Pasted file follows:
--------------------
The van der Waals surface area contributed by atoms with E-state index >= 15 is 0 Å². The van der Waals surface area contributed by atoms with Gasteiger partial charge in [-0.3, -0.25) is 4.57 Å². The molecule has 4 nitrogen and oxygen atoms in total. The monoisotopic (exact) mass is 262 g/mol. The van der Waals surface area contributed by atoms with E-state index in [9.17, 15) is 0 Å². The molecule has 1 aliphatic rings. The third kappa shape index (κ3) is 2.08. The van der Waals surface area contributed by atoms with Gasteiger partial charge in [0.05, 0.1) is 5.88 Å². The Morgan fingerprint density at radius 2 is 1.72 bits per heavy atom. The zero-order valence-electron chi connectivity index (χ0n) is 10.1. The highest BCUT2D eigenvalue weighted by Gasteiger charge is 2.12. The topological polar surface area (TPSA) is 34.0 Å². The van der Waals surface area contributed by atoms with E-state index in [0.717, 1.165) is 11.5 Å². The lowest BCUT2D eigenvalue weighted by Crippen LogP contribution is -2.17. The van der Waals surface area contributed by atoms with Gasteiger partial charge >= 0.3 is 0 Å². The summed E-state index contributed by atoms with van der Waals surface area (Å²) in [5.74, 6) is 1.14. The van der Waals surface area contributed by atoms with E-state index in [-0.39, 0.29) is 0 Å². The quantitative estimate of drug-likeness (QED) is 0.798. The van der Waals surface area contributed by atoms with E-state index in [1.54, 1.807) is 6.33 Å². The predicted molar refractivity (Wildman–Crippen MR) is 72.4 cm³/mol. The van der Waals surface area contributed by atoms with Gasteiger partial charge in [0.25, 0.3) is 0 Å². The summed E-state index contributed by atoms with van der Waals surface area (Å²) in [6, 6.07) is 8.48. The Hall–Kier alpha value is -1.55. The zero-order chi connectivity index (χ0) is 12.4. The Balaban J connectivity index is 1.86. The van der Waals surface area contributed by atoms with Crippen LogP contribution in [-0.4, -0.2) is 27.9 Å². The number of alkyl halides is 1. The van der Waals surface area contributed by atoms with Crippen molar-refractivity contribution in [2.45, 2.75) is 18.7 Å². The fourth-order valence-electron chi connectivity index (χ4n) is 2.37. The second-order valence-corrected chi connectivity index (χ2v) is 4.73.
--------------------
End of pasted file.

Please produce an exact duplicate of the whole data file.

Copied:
The van der Waals surface area contributed by atoms with E-state index >= 15 is 0 Å². The van der Waals surface area contributed by atoms with Gasteiger partial charge in [-0.3, -0.25) is 4.57 Å². The molecule has 4 nitrogen and oxygen atoms in total. The monoisotopic (exact) mass is 262 g/mol. The van der Waals surface area contributed by atoms with E-state index in [9.17, 15) is 0 Å². The molecule has 1 aliphatic rings. The third kappa shape index (κ3) is 2.08. The van der Waals surface area contributed by atoms with Gasteiger partial charge in [0.05, 0.1) is 5.88 Å². The Morgan fingerprint density at radius 2 is 1.72 bits per heavy atom. The zero-order valence-electron chi connectivity index (χ0n) is 10.1. The highest BCUT2D eigenvalue weighted by Gasteiger charge is 2.12. The topological polar surface area (TPSA) is 34.0 Å². The van der Waals surface area contributed by atoms with E-state index in [0.717, 1.165) is 11.5 Å². The lowest BCUT2D eigenvalue weighted by Crippen LogP contribution is -2.17. The van der Waals surface area contributed by atoms with Gasteiger partial charge >= 0.3 is 0 Å². The summed E-state index contributed by atoms with van der Waals surface area (Å²) in [5.74, 6) is 1.14. The van der Waals surface area contributed by atoms with E-state index in [-0.39, 0.29) is 0 Å². The quantitative estimate of drug-likeness (QED) is 0.798. The van der Waals surface area contributed by atoms with E-state index in [1.54, 1.807) is 6.33 Å². The predicted molar refractivity (Wildman–Crippen MR) is 72.4 cm³/mol. The van der Waals surface area contributed by atoms with Gasteiger partial charge in [0.25, 0.3) is 0 Å². The summed E-state index contributed by atoms with van der Waals surface area (Å²) in [6, 6.07) is 8.48. The Hall–Kier alpha value is -1.55. The zero-order chi connectivity index (χ0) is 12.4. The Balaban J connectivity index is 1.86. The van der Waals surface area contributed by atoms with Crippen LogP contribution in [-0.4, -0.2) is 27.9 Å². The number of alkyl halides is 1. The van der Waals surface area contributed by atoms with Crippen molar-refractivity contribution in [2.45, 2.75) is 18.7 Å². The fourth-order valence-electron chi connectivity index (χ4n) is 2.37. The second-order valence-corrected chi connectivity index (χ2v) is 4.73.